24 Hour Party People

Michael Winterbottom’s 2002 film 24 Hour Party People starring Steve Coogan as Tony Wilson is really a kind of parable about three personality types represented by three larger-than-life characters: Ian Curtis, Sean Ryder and Tony Wilson. If all this is before your time, you might not know who they are, but hopefully you will at least have heard of Joy Division and The Happy Mondays.

The Madchester rave scene centred around the Hacienda club was the epicentre of an Ecstasy-fueled psychedelic revival hot on the heels of the Acid House revolution of the late Eighties. These were exciting and heady times, drawing comparisons in some quarters to the psychedelic efflorescence of the Sixties. Sadly, however, the revolutionary promise of the second Summer of Love in 1988 dissolved as fast as the first one in 1967. Why?

24 Hour Party People gives a kind of symbolic answer in the three aforementioned figures Ian Curtis, Sean Ryder and Tony Wilson. Ian Curtis famously hanged himself at the tender age of 24; Sean Ryder famously became a crack addict; and Tony Wilson famously closed the Hacienda and disappeared from public view. Is this just an expression of The Wheel of Fortune, a concept brought up several times in the film, most memorably by a homeless beggar under a bridge quoting Boethius? Or are there forces other than luck, fate and fortune at play?

There were countless drugs casualties in the rave generation, just as there were in the hippy generation. Perhaps it was just the result of carelessness. Unlike the Sixties LSD guru Timothy Leary, Aldous Huxley was of the view that powerful psychedelic drugs shouldn’t be bandied about willy-nilly but should be taken with due care and reverence if the great promise of spiritual transformation they afford isn’t to descend into mere hedonism.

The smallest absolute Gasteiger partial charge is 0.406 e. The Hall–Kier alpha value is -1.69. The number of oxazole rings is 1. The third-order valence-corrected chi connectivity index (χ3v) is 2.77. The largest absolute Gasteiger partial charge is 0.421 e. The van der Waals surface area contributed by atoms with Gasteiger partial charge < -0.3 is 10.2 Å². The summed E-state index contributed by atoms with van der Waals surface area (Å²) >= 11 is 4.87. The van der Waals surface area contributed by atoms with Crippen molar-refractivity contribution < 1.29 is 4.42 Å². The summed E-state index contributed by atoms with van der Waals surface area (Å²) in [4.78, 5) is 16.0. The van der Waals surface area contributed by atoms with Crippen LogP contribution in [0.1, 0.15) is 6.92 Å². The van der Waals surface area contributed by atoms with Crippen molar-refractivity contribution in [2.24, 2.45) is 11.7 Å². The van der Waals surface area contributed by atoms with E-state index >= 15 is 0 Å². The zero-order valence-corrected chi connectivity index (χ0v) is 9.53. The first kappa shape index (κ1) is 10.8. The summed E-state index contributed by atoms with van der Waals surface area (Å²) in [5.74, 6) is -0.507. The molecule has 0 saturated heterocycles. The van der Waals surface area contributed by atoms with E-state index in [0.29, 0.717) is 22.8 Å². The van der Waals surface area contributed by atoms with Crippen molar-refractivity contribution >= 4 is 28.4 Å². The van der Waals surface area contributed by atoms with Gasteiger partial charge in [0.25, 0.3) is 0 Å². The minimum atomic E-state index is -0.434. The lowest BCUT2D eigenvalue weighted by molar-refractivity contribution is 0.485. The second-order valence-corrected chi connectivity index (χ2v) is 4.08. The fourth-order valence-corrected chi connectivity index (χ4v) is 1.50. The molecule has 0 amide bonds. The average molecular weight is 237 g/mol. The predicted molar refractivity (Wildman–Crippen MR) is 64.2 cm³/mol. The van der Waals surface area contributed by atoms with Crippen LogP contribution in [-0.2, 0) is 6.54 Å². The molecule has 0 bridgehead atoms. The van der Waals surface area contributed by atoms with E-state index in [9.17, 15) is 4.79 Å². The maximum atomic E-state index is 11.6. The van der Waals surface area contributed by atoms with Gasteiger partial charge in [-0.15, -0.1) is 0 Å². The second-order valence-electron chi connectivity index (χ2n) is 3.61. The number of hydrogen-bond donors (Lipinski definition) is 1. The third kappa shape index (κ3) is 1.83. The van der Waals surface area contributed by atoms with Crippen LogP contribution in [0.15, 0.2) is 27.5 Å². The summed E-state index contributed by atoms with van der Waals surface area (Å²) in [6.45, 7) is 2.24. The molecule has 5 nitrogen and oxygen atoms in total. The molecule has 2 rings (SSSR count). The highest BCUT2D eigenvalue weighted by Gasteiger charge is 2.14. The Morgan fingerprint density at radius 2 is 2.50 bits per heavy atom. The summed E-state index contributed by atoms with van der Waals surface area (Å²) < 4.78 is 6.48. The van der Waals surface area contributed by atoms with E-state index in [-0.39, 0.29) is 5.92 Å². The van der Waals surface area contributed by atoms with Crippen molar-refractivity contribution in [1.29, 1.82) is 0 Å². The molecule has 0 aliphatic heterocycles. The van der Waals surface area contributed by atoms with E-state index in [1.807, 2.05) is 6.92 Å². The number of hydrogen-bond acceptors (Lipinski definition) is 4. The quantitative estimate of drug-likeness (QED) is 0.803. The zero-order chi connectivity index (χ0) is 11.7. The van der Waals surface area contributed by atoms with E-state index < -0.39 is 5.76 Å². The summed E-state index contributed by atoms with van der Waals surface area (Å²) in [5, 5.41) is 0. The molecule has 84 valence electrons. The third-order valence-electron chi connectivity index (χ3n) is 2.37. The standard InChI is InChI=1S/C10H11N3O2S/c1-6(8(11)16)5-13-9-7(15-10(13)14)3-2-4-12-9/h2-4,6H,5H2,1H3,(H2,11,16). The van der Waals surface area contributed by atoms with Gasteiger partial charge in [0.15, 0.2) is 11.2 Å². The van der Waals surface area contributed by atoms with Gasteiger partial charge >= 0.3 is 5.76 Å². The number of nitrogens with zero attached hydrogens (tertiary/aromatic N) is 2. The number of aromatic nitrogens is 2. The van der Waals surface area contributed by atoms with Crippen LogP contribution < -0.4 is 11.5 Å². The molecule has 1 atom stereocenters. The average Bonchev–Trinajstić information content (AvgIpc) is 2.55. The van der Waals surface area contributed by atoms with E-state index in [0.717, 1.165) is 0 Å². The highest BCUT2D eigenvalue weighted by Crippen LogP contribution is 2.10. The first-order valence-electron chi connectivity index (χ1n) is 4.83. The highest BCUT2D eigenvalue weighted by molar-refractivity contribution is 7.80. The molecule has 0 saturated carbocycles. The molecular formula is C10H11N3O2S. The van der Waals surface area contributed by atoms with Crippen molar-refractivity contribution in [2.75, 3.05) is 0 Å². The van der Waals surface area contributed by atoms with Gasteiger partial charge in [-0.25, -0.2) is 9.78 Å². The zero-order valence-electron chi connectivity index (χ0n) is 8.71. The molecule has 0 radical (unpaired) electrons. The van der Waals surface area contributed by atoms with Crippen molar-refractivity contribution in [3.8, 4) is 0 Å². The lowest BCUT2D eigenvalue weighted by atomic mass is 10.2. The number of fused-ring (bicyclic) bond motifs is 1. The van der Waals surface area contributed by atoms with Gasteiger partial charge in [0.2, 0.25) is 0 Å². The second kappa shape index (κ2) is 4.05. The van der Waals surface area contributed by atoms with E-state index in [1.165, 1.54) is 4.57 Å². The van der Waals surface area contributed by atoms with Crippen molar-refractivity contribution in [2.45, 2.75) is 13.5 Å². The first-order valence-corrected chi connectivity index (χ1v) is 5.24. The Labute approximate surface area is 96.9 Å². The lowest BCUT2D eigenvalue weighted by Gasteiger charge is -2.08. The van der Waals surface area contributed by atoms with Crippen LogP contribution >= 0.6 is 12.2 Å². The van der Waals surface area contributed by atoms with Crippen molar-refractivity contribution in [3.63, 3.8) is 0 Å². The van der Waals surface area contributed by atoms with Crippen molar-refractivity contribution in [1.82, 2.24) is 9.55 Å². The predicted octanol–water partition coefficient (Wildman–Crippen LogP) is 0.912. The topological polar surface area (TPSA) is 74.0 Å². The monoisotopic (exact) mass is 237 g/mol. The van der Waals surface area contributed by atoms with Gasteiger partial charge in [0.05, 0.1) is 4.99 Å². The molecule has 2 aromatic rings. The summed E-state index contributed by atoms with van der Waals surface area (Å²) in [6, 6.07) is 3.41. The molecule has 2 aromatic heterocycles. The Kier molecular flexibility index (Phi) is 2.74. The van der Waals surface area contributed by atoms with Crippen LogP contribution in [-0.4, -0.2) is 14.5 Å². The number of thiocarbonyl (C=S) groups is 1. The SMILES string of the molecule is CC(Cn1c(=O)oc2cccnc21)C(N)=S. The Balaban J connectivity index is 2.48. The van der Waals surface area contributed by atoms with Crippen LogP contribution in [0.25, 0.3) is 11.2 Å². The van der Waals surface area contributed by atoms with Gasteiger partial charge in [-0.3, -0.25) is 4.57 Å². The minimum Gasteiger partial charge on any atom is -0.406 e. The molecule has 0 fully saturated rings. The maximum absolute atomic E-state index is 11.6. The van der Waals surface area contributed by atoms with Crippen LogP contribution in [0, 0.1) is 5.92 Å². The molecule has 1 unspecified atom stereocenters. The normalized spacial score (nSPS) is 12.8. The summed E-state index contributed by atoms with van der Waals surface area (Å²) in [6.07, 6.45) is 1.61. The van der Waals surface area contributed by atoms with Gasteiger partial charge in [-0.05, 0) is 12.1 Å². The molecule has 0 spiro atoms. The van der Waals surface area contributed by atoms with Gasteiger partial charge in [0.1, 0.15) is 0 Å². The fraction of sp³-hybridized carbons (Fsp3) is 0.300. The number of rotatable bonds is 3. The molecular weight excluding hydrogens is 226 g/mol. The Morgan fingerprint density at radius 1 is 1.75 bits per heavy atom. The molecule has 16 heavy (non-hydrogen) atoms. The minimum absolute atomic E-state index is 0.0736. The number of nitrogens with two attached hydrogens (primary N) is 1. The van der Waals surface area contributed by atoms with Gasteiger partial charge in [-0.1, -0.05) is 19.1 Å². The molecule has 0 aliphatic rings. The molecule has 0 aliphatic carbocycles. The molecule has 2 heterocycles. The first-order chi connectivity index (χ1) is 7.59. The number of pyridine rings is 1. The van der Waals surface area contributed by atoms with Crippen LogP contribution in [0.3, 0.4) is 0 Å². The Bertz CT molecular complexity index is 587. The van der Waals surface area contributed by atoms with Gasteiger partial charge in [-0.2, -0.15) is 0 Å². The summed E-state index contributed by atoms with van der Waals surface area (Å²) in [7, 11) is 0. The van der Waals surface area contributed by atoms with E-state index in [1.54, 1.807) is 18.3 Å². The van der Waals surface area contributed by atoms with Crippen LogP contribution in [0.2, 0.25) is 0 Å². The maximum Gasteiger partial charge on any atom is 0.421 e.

Ian Curtis was a troubled, angry young man. He was basically a kind of indie-goth-mod-punk on speed. If we had to place him on The Wheel of Babylon, he would probably be a “muppet”. Sean Ryder, on the other hand, childishness notwithstanding, is much more of a straight working class “muggle”. And Tony Wilson, who in the film can’t resist telling people he went to Cambridge and is periodically called a c**t by his proteges, was clearly a bit of a “diva”.

Nobody knows what prompted Ian Curtis to commit suicide, but he clearly experienced some kind of descent via his inner victim to the hell of his inner demons. Sean Ryder, predictably enough, descended from muggle to addict via his inner diva fairly quickly. Tony Wilson, being a journalist, remained a diva pretty consistently throughout.

From Love Will Tear Us Apart to Hallellujah, the glimpses of supernal light from the musical psychedelic beyond failed to break any of them free. It’s like the parable of the sower:

“Behold, a sower went forth to sow;

And when he sowed, some seeds fell by the way side, and the fowls came and devoured them up:

Some fell upon stony places, where they had not much earth: and forthwith they sprung up, because they had no deepness of earth:

And when the sun was up, they were scorched; and because they had no root, they withered away.

And some fell among thorns; and the thorns sprung up, and choked them”

Matthew 13: 3-7